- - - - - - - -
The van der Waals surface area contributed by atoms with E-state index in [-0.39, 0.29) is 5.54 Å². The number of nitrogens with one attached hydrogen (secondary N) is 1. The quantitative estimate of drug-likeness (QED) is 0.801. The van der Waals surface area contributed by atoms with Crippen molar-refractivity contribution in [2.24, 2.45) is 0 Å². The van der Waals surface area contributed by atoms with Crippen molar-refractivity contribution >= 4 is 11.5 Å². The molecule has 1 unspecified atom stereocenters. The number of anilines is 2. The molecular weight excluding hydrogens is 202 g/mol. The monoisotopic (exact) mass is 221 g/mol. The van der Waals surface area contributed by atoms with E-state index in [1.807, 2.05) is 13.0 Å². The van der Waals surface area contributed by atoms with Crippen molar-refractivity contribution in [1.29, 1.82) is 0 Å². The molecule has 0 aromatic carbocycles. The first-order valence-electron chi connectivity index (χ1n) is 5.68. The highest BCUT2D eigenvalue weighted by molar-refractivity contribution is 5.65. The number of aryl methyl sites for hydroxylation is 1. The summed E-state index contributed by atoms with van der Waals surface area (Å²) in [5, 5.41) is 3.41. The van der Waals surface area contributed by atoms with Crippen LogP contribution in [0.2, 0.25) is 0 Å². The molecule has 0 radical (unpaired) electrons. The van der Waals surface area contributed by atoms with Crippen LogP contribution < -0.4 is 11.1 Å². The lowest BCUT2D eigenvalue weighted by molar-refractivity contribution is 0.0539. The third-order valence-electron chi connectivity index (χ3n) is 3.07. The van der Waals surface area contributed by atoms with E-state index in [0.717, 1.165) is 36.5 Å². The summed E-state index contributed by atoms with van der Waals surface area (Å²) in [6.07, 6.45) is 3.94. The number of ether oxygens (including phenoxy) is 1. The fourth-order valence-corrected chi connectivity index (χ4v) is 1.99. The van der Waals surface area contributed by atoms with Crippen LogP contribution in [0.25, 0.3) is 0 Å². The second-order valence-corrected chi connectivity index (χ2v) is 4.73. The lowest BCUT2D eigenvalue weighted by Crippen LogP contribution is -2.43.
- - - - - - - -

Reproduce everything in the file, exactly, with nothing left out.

The van der Waals surface area contributed by atoms with E-state index in [-0.39, 0.29) is 5.54 Å². The number of nitrogens with one attached hydrogen (secondary N) is 1. The quantitative estimate of drug-likeness (QED) is 0.801. The van der Waals surface area contributed by atoms with Crippen molar-refractivity contribution in [2.24, 2.45) is 0 Å². The van der Waals surface area contributed by atoms with Crippen molar-refractivity contribution >= 4 is 11.5 Å². The molecule has 1 unspecified atom stereocenters. The number of anilines is 2. The molecular weight excluding hydrogens is 202 g/mol. The monoisotopic (exact) mass is 221 g/mol. The van der Waals surface area contributed by atoms with E-state index in [1.807, 2.05) is 13.0 Å². The van der Waals surface area contributed by atoms with Crippen molar-refractivity contribution in [1.29, 1.82) is 0 Å². The molecule has 0 aromatic carbocycles. The first-order valence-electron chi connectivity index (χ1n) is 5.68. The highest BCUT2D eigenvalue weighted by molar-refractivity contribution is 5.65. The number of aryl methyl sites for hydroxylation is 1. The summed E-state index contributed by atoms with van der Waals surface area (Å²) in [5, 5.41) is 3.41. The van der Waals surface area contributed by atoms with Crippen LogP contribution in [0.2, 0.25) is 0 Å². The molecule has 0 radical (unpaired) electrons. The van der Waals surface area contributed by atoms with Crippen LogP contribution < -0.4 is 11.1 Å². The lowest BCUT2D eigenvalue weighted by molar-refractivity contribution is 0.0539. The third-order valence-electron chi connectivity index (χ3n) is 3.07. The van der Waals surface area contributed by atoms with E-state index in [0.717, 1.165) is 36.5 Å². The summed E-state index contributed by atoms with van der Waals surface area (Å²) in [6.07, 6.45) is 3.94. The number of ether oxygens (including phenoxy) is 1. The fourth-order valence-corrected chi connectivity index (χ4v) is 1.99. The van der Waals surface area contributed by atoms with Crippen LogP contribution in [0.25, 0.3) is 0 Å². The second-order valence-corrected chi connectivity index (χ2v) is 4.73. The lowest BCUT2D eigenvalue weighted by Crippen LogP contribution is -2.43.